When managing Windows servers there is no way around PowerShell. So it was only logical that one of the most requested features was to fully integrate PowerShell in our products.
Note: This feature is included in the current beta releases of Royal TS and Royal Server (Royal TSX is coming soon!).
By executing PowerShell scripts on remote machines you can achieve virtually everything an IT Pro dreams of:
Creating a new PowerShell connection is straight forward: just add it by using the context menu:
Enter a Display Name and a Computer Name (as usually, this can be a list of Computers):
Paste it in the Script tab:
Note: Always take care which scripts you execute from the Internet.
Note: This script does not work if you have a different operating system language than English because of the hard-coded group name “Administrators”
Note: I modified the script in the way that it returns a PowerShell object instead of strings
Now, this script contains a function, but no output yet. Since we actually want to get back the members we have to add the following code at the end:
get-localadmin -strcomputer localhost
In the Display Options you can specify if the output of your script should be shown as Text (as in the PowerShell console) or as a Grid.
Note: The checkbox Show Script Panel displays the script directly above the script output when you connect which enables you to easily adapt the script and see the changes immediately.
The Text tab in the Display Options settings page allow you to configure the Font, Font Size etc as you can configure it in your normal PowerShell console.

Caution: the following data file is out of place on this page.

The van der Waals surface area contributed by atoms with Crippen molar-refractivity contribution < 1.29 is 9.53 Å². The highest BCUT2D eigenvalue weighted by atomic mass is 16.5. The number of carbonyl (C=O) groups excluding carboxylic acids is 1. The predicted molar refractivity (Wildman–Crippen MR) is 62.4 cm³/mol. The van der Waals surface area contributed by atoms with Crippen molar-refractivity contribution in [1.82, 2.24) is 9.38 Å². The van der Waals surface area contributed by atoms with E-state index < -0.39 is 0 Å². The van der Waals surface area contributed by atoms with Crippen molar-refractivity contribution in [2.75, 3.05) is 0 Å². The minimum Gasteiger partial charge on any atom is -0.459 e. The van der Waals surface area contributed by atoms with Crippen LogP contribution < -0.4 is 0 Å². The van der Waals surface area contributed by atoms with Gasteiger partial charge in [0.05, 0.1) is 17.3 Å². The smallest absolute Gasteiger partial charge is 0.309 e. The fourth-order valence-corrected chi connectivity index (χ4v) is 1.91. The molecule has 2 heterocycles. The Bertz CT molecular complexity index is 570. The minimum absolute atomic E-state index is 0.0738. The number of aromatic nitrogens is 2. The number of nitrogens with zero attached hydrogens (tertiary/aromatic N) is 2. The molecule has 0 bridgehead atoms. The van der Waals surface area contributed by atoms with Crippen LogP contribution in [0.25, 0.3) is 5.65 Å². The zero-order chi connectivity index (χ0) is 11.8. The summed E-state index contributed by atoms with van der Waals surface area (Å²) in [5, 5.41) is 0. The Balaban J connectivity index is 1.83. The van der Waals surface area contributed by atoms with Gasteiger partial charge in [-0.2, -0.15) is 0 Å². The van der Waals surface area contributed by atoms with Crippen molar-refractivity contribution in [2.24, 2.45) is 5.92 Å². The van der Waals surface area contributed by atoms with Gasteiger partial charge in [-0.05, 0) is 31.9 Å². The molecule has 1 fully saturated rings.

If you work with remote machines, specify a Credential that has the necessary rights.
The Royal Server settings page allows you to specify, if you want to execute the PowerShell script by using Royal Server or Direct Connect (No Royal Server).
As a result you get all logged in users from the specified hosts:
If you took a close look, we had to add the following line to the end of the script:
get-localadmin -strcomputer localhost
The computer is “localhost” since the PowerShell connection executes the script for each host that is entered in the Computer Name by using PowerShell Remoting. If you enter multiple hosts, the script is executed on multiple machines:
Note: See the different hosts in the __ComputerName column which was populated from the Computer Name property from the Connection.
But what if you actually want to pass in parameters to the Script? Additionally these parameters should be populated by information already stored in some Royal Object.
Lets assume, you want to specify the Administrators groups name in the CustomField1 in Royal TS and push it to the script when it executes.
1. Specify the name in the CustomField1:
2. Adapt the script to work with Parameters
Every script needs to be prepared to work with Parameters. This is a block at the beginning of the script that looks like this:
Params ( $param1 )
Adapt the script to use the newly introduced parameter:
Note: The script has been changed to use the $AdminGroupName variable
3. Define the parameters in the Parameters Tab
Specify the parameter by referencing the CustomField1 variable.
Note: The Test Value can be used for specifying static values for testing the script in the Test tab.
For testing purposes you can specify test-values and execute the Script in the Test tab to see if it works as expected (the output when testing is always Text)
When you still develop a script, its inconvenient to always reopen the properties of the PowerShell Connection if you want to change the script. As a shortcut, you can use our Script Panel and edit your script and Refresh the output to see the results.
Rendering the output of the script as a Grid only works if the script actually returns objects. But if the output is just plain text chose Text as Default Output in the Display Options settings page.
Consider the following script:
With Default Output set to Text: